My right shoe didn’t have any lateral adjustment in the pedal when I set off and twisting my foot to try to free it up didn’t seem to help matters. I inspected the cleat at Witherley and removed some compacted dry mud with a stick. It was fine after that.
Back on 39.09 miles. Lovely run out. 491 done this month.
I was going to do 80 or 90 today, but I woke up earlier than I expected and I was pedalling away from the garage by 0725. I did want to avoid leaving that early because I assumed it would be uncomfortably cold, but with tights and a fleece on I was fine.
Sunny from the moment I left the house. Really nice out there.
The wind was coming from the north-east. I did consider going up to Newark today, because I haven’t done that so far this year. But in the end I settled on the easy option, the eastbound route. The road surface would be better and I wouldn’t have to faff around with my eTrex or a navigation app on a phone.
Stopped after 23 miles and stuffed my tights, fleece and rear light into my camo bag, which I then stashed in a hedge. It was very unlikely that I’d need a rear light on this ride, but even less so before the last 23 miles. Having said that, I’ve noticed that some riders do like a flashing rear light even in bright sunlight. But I don’t bother with that myself.
There are two options after Buckminster; one involves dipping down into Rutland and going east through South Witham and Little Bytham. But I did the other one today; through Stainby, Corby Glen and Grimsthorpe. Got as far as Edenham, then turned back having done 53 miles.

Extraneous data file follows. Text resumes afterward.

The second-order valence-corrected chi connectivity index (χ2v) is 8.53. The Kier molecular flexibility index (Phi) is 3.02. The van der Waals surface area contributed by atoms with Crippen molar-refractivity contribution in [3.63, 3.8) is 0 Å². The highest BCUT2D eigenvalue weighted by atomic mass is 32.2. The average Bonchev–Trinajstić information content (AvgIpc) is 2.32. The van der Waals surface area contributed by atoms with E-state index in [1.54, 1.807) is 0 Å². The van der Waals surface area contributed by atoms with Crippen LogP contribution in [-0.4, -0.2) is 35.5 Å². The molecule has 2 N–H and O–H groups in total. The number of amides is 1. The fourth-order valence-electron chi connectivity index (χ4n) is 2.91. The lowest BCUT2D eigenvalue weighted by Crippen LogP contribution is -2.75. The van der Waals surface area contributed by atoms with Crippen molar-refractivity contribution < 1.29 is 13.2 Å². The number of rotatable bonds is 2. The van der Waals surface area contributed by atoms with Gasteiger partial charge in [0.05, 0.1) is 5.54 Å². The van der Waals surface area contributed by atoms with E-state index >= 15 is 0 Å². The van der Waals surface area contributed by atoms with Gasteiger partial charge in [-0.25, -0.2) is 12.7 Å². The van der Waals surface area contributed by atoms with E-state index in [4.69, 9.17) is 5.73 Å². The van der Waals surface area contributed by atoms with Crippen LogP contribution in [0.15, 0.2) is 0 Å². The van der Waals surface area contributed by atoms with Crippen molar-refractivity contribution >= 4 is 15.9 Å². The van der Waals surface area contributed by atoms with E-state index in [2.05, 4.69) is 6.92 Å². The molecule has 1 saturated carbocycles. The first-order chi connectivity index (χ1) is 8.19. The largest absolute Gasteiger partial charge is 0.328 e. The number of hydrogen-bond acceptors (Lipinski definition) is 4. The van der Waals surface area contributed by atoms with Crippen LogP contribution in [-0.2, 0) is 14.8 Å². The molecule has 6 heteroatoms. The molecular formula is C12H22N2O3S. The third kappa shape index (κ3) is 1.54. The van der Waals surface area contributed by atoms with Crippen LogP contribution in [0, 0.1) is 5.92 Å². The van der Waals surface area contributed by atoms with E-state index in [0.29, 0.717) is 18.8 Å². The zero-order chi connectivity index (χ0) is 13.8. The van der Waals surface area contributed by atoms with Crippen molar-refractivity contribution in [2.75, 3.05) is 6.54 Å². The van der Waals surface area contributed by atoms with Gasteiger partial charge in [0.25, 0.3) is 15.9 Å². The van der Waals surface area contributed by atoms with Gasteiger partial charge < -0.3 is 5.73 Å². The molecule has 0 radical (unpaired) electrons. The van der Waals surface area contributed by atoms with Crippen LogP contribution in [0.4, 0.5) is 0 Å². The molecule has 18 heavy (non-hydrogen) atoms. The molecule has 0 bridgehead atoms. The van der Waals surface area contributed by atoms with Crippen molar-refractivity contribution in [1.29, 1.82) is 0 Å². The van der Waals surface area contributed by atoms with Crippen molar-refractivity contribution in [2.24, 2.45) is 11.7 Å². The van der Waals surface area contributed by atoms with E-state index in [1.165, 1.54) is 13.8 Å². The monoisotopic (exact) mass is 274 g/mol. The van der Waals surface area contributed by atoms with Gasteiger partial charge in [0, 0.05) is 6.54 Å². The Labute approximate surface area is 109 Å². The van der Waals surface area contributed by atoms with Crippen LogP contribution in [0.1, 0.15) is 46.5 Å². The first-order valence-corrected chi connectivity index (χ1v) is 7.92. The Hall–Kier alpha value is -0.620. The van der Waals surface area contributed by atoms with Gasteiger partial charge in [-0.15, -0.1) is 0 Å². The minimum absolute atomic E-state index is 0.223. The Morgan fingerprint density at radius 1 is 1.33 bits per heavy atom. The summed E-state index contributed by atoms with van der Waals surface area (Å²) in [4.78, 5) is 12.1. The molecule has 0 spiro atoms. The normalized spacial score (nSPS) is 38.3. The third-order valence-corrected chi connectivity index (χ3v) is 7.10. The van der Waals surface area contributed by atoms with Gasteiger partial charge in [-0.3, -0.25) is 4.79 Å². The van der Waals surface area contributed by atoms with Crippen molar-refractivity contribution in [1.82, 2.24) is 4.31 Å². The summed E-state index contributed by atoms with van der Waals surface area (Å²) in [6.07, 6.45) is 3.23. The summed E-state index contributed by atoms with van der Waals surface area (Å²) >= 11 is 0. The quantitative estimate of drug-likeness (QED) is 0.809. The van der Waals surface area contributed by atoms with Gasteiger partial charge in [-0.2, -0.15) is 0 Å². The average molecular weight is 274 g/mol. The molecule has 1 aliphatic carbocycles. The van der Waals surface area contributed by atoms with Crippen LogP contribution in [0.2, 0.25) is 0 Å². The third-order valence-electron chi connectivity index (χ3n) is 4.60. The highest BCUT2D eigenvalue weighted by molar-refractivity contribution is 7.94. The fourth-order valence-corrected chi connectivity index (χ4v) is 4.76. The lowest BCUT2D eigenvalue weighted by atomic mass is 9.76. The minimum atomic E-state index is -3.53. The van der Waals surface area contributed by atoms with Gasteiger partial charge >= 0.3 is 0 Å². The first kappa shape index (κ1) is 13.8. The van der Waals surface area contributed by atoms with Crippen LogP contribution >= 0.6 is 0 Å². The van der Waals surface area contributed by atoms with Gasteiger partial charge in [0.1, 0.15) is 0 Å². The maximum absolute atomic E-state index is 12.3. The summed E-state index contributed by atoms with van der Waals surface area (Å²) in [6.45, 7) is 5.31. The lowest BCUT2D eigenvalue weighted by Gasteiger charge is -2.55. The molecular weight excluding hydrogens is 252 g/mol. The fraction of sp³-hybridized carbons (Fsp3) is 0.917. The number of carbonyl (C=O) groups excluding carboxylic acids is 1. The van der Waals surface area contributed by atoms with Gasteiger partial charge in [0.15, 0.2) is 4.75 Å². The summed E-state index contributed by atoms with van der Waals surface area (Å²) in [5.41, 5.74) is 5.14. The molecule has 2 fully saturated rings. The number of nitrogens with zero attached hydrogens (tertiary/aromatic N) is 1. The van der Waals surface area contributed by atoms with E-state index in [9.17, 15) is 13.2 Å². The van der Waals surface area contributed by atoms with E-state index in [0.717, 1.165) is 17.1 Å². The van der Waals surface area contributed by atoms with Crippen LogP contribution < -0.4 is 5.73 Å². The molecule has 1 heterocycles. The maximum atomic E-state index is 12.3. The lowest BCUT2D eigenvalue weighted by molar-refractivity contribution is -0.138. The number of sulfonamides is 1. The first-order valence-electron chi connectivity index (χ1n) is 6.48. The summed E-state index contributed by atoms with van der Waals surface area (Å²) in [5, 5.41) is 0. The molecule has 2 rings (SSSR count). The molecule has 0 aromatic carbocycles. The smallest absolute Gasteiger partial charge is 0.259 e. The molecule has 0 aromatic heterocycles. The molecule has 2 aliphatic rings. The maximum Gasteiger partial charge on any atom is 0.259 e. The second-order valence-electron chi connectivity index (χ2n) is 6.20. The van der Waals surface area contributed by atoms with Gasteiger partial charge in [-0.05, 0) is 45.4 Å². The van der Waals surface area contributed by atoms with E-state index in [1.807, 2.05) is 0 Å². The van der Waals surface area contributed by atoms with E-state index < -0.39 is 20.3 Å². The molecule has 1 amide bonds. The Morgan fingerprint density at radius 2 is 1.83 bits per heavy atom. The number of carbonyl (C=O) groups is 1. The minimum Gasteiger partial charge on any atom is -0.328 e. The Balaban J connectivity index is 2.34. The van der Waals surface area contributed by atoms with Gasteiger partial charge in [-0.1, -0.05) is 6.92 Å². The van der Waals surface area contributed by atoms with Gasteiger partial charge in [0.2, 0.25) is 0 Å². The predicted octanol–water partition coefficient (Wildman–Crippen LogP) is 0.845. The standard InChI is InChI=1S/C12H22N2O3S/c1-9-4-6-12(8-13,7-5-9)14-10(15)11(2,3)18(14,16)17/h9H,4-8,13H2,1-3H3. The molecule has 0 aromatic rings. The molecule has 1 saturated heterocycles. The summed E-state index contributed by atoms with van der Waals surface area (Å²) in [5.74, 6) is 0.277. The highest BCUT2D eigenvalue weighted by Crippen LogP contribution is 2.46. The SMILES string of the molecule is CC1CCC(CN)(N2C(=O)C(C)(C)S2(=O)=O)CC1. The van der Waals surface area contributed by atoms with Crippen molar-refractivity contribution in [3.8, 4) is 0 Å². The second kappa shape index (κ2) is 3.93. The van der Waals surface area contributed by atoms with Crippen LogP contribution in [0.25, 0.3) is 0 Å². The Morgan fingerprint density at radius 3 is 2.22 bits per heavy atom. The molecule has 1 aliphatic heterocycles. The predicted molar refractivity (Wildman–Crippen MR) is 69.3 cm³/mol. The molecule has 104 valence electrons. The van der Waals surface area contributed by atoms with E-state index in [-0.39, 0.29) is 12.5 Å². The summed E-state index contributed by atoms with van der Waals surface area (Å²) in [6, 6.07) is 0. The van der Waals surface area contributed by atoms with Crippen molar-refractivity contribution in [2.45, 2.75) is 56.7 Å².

Took the pic at the entrance to Grimsthorpe Castle.
UV levels were high today so I took a Zinc Stick with me and applied a coating of Zinc Oxide to my nose. Not the full Shane Warne; just a thin coat. This particular product is yellow rather than white. I did feel a bit self-conscious going into the village shop at Buckminster with a yellow hooter.
Sunday’s not the best day for a long ride really because the shops tend to be closed in the afternoon and the only petrol station on this route is at Burton on the Wolds, 17 miles from home. So I had to stock up at Buckminster on the eastbound leg, early on.
Lovely out there and I wasn’t too hot in the afternoon; the breeze kept me cool. But I must devise some new routes.
Started the next Reacher novel (Bad Luck and Trouble) but the wind noise made it hard to listen. I must get some wind noise absorbers. They are actually a thing. You attach them to cycle helmet straps. In my case I’d have to improvise something for those times I don’t wear a helmet (most of the time to be honest).
Did manage to listen to West Ham vs Leeds on the DAB in the afternoon.
Wanted to do about 40 after work. The wind was coming from the north-west again. Took the slightly longer route up to Swarkestone Bridge through Isley Walton, then instead of going left along the Beloved A Road, I turned right to go through Weston and Aston-on-Trent. Then west toward Derby.